Any resignation by Mrs. Lam would prompt strong demands by democracy activists for her successor to be chosen in free and open elections. But the Communist Party leadership in Beijing, loath to allow any steps that might jeopardize one-party control on the mainland, is unlikely to let them be held.
The political sensitivities over the events in Hong Kong were evident as the Chinese authorities worked around the clock to keep most of the mainland in the dark about the demonstrations.
On Monday, online censors continued to delete reports and images from the protests. While the terms “Hong Kong” and “against extradition to China” were among the most popular queries on the microblogging platform Sina Weibo, according to freeweibo.com, which tracks censorship on the site, searches turned up only limited results, some describing protesters as thugs.
Searches for the term “Hong Kong protests” returned mostly state-approved news, often portraying the demonstrations as instigated by foreign forces, while queries of “Fight on, Hong Kong” were blocked altogether by reason of “relevant laws and regulations.” There was no mention of Hong Kong on the Monday evening news on CCTV, the main state broadcaster.
Some on the mainland were able to circumvent censors by posting inverted or distorted images of the protests. Others appeared to make more oblique references to the protests, posting Cantonese songs like Lo Ta-Yu’s “Queen’s Road East” and “Boundless Oceans, Vast Skies” by the Hong Kong rock band Beyond.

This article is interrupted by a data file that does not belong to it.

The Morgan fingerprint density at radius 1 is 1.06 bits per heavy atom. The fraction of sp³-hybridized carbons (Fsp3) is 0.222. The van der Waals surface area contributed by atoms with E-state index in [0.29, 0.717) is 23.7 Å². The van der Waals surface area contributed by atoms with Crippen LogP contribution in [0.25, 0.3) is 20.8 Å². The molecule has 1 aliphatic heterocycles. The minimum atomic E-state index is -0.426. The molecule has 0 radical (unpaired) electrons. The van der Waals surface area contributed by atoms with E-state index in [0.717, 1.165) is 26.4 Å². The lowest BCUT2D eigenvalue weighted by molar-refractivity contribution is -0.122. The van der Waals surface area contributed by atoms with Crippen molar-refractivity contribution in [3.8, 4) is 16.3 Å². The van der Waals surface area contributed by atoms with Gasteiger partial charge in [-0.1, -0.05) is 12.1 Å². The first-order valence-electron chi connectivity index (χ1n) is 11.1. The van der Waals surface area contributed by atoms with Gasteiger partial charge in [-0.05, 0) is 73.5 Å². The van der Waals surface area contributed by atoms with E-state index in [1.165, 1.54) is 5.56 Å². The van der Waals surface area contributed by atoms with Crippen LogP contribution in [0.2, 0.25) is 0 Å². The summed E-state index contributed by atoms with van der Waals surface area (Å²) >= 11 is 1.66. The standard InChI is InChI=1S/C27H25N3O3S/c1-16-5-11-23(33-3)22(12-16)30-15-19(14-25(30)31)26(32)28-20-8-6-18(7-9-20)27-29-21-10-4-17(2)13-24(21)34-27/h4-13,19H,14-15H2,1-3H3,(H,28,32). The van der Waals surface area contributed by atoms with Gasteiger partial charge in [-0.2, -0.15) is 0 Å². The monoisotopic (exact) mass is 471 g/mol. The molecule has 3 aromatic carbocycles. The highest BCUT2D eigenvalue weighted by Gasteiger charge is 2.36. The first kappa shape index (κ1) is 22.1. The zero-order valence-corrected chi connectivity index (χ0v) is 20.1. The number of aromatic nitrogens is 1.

Hu Jia, a prominent dissident in Beijing, said he had learned about what was happening in Hong Kong only on Thursday, four days after the first protest, which organizers said drew more than one million people.
Like many other activists, Mr. Hu said he had been under increased scrutiny by the authorities recently because of the 30th anniversary of the June 4, 1989, crackdown in Tiananmen Square. With China now blocking many virtual private networks, or VPNs, which some Chinese surreptitiously use to connect to the outside world, he struggled for days to find information.
When he was finally able to connect and see the events in Hong Kong, he said, he was “moved to tears.”
“After the Umbrella Movement was suppressed in 2014, I thought there would be no way that Hong Kong could have this kind of democratic expression again,” Mr. Hu said in a telephone interview.
“But what happened in the last week was like magic,” he added. “I suddenly felt as if Hong Kong’s flower of freedom had opened again, and it was very bright.”